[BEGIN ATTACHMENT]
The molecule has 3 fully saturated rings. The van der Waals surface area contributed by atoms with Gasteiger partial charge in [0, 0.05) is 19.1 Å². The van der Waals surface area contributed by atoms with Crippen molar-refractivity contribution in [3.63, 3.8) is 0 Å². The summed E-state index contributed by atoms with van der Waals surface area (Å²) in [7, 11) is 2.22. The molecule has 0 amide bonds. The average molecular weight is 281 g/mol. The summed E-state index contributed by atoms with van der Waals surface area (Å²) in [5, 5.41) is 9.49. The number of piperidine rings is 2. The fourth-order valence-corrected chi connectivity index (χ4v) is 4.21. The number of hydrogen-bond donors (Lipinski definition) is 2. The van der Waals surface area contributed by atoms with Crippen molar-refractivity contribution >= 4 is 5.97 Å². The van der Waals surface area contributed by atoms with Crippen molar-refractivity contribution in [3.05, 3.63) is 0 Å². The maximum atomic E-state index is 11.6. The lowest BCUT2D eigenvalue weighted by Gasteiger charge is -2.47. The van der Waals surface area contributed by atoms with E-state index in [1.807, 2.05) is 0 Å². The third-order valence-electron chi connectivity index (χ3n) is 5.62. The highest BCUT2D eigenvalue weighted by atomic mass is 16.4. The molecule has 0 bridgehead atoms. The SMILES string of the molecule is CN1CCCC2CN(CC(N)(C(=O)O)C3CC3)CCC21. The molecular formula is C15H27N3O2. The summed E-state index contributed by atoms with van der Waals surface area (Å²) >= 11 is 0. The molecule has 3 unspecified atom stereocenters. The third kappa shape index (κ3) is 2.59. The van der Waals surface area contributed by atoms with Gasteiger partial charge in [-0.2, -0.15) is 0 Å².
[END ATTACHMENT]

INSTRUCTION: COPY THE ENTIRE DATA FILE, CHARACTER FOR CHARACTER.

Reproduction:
The molecule has 3 fully saturated rings. The van der Waals surface area contributed by atoms with Gasteiger partial charge in [0, 0.05) is 19.1 Å². The van der Waals surface area contributed by atoms with Crippen molar-refractivity contribution in [3.63, 3.8) is 0 Å². The summed E-state index contributed by atoms with van der Waals surface area (Å²) in [7, 11) is 2.22. The molecule has 0 amide bonds. The average molecular weight is 281 g/mol. The summed E-state index contributed by atoms with van der Waals surface area (Å²) in [5, 5.41) is 9.49. The number of piperidine rings is 2. The fourth-order valence-corrected chi connectivity index (χ4v) is 4.21. The number of hydrogen-bond donors (Lipinski definition) is 2. The van der Waals surface area contributed by atoms with Crippen molar-refractivity contribution >= 4 is 5.97 Å². The van der Waals surface area contributed by atoms with Crippen molar-refractivity contribution in [3.05, 3.63) is 0 Å². The maximum atomic E-state index is 11.6. The lowest BCUT2D eigenvalue weighted by Gasteiger charge is -2.47. The van der Waals surface area contributed by atoms with E-state index in [1.807, 2.05) is 0 Å². The third-order valence-electron chi connectivity index (χ3n) is 5.62. The highest BCUT2D eigenvalue weighted by atomic mass is 16.4. The molecule has 0 bridgehead atoms. The SMILES string of the molecule is CN1CCCC2CN(CC(N)(C(=O)O)C3CC3)CCC21. The molecular formula is C15H27N3O2. The summed E-state index contributed by atoms with van der Waals surface area (Å²) >= 11 is 0. The molecule has 3 unspecified atom stereocenters. The third kappa shape index (κ3) is 2.59. The van der Waals surface area contributed by atoms with Gasteiger partial charge in [-0.2, -0.15) is 0 Å².